Unsolved murders. Inner-city ghettos cleaned out by SWAT teams contracted by the US Housing Department. Mysterious plane flights that don’t show up on radar. They were all tied together at the CIA drugs symposium on June 10 in Eugene, Oregon.
Speakers included ex-DEA agent Cele Castillio, ex-HUD Secretary General Catherine Austin Fitts, ex-documentary maker Daniel Hopsicker, ex-LAPD officer Mike Rupert, and ex-Federal Aviation Administration air-carrier inspector Robert Stitch.
The proliferation of “ex’s” in the list of speakers was evidence itself of what this group of speakers had gathered to uncover. Without exception and in the course of their regular duties, each had unwittingly discovered that the CIA smuggles crack, cocaine and other illegal substances into the US to fund covert operations south of the border. Each of them had chosen to speak out about the CIA, and had been thrown out of their professions, bankrupted and relentlessly persecuted in ways that could only be possible either by remarkable coincidence or if they were speaking the truth.
Also at the conference was tireless Berkeley Professor Peter Dale Scott, who has been documenting CIA drug smuggling since the 70’s, Dedon Kamathi, lecturer and African rights organizer and Kris Millegan, researcher and event organizer. Among the audience, I could feel the oily presence of spooks shape shifted into inquisitive onlookers and fake activists. I could also feel the paranoia of the speakers, who sometimes winced in anticipation of a gunshot when I moved in too quickly for a picture.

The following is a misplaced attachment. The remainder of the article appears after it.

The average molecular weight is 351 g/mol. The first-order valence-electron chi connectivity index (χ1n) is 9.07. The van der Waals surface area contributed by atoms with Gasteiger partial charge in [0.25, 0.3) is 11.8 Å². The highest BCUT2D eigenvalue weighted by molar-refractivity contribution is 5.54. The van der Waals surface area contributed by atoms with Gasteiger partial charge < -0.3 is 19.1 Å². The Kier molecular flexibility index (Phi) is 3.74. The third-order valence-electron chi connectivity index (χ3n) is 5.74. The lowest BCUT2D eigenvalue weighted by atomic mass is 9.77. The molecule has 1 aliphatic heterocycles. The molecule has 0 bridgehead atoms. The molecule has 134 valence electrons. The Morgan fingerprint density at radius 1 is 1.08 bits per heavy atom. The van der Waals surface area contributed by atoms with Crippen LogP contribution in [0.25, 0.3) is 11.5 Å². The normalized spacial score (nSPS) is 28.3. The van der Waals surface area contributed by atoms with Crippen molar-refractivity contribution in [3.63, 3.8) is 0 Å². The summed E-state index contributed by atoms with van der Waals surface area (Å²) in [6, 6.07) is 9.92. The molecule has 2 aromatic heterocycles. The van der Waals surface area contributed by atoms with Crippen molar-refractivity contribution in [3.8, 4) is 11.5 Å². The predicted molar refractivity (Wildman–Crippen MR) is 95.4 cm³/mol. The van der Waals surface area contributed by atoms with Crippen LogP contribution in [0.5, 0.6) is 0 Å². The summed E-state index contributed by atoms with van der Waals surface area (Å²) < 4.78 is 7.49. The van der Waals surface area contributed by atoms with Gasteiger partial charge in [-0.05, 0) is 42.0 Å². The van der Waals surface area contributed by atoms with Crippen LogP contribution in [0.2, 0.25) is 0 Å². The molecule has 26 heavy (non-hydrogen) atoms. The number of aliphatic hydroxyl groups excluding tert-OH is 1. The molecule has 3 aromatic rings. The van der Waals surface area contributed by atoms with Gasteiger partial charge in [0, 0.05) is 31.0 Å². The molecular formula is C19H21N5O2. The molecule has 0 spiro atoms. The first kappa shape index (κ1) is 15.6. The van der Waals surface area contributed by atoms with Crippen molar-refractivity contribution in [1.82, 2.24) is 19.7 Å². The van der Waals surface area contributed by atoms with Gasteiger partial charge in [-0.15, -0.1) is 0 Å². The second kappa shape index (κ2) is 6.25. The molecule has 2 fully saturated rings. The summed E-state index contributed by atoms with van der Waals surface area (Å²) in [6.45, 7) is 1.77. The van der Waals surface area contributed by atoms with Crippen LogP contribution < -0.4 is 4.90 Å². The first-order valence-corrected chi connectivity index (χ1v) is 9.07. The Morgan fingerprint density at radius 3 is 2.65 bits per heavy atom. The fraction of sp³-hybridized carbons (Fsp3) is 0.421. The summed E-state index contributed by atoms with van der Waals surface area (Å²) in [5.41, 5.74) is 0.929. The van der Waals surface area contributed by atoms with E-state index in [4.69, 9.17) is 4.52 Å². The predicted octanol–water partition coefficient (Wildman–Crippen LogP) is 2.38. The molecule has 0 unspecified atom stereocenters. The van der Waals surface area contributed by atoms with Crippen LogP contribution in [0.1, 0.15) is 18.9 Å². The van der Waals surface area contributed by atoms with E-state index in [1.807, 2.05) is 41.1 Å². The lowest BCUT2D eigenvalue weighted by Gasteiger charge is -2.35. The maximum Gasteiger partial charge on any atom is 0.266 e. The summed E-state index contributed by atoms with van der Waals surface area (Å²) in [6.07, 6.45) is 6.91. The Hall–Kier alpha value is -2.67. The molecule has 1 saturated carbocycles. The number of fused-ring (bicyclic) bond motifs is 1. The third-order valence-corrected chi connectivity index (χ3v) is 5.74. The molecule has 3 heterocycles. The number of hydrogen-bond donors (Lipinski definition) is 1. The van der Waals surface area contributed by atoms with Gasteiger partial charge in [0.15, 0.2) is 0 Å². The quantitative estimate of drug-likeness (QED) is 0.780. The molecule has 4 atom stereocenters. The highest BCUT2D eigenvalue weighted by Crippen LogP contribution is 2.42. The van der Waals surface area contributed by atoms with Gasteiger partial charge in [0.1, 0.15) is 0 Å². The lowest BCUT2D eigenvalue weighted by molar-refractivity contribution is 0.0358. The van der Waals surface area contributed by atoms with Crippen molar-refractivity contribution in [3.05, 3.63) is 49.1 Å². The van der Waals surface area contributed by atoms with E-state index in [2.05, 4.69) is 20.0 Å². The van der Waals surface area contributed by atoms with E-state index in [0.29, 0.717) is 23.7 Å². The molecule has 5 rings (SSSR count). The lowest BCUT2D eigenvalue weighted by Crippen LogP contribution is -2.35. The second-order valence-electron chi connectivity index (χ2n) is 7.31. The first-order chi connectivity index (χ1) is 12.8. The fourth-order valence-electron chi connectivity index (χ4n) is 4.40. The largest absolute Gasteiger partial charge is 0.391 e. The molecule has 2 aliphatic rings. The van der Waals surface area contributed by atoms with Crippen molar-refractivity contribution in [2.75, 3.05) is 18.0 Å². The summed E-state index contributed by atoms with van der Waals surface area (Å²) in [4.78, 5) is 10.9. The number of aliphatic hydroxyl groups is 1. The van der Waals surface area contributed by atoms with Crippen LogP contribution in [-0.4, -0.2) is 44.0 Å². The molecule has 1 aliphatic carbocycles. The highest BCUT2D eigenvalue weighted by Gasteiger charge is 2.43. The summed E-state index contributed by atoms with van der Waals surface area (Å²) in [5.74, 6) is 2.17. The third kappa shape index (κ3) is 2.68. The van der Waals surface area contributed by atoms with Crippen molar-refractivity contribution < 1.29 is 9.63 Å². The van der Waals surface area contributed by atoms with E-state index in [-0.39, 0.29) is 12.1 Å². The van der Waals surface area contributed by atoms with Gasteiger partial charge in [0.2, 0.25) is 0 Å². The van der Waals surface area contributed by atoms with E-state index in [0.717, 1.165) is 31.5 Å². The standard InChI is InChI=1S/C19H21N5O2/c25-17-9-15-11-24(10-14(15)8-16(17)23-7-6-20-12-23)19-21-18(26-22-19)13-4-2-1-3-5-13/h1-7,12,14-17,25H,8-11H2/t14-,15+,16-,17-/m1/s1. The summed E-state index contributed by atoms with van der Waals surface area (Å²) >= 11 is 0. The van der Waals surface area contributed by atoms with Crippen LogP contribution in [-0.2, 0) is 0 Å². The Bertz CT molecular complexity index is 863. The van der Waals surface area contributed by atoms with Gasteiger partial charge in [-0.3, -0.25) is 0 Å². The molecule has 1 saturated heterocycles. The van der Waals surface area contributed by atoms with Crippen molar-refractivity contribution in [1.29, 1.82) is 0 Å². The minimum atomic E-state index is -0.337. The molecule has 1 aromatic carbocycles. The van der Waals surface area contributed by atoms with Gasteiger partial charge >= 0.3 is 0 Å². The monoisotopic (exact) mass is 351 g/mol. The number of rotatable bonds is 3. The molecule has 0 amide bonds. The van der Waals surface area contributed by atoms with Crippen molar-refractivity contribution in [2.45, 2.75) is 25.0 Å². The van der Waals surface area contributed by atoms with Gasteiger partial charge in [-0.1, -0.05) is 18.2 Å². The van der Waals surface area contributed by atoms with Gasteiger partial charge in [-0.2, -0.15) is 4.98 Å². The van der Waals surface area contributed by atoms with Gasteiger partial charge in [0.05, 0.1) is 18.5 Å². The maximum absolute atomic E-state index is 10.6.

“I’ll probably be dead within a year,” said Castillo, who showed us pictures of brutalized Salvadorans, tortured and killed to prevent them from giving testimony about CIA/DEA and government involvement in drug trafficking. Castillo took many of the pictures himself when he worked as lead DEA investigator in El Salvador.
Together, the group is probably the most experienced, professional team of investigators and researchers ever brought together on this topic. No wonder the US government doesn’t want anything to do with them. Their combined stories sketched out a tale of deception that reaches from state police to the presidency, and deep into the historical roots of secret agencies and governments.
Among the well-documented allegations is that George W Bush was caught red-handed picking up cocaine at a Florida airport in a DEA sting, that President Clinton is complicit in CIA drug trafficking from South America today, that US federal courts have conspired in the CIA cover up, and that every aspect of government and society have been affected as a result. According to Catherine Austin Fitts, former head of the HUD (Department of Housing and Urban Development), organized crime and big business alike make money from the desolation of inner-city neighborhoods that have become retail shops for CIA-smuggled crack.
The most shocking and far-reaching revelation of all – an awareness brought to me by the combination of information presented by these speakers – was that the present US economy would collapse without the cocaine-trafficking industry, that the biggest US banks would be forced to close their doors, and that wall street would crash.
To conceal their huge cocaine-trafficking empire, the CIA, DEA and other government officials operate under the cloak of national security, meaning that no one involved can talk without facing persecution, assassination, or imprisonment.
Two years ago, when acclaimed journalist Gary Webb’s series “Dark Alliance” appeared in the San Jose Mercury News, documenting CIA crack smuggling in exchange for arms to the US-backed Nicaraguan Contras, a dirty family secret had suddenly become nieghbourhood gossip. A congressional investigation was begun. During the conference, Peter Dale Scott revealed that the congressional investigation had concluded its report in February of this year, taken steps to prevent media interest in the story, and fully exonerated the CIA of any wrongdoing.
“How do you hide a multi-billion dollar industry out in the open,” asked one of the speakers. The answer that emerged during the conference was that government spooks don’t hide cocaine trafficking very well at all. They just deny it exists.
-For the full story, read the November/December issue of Cannabis Culture magazine.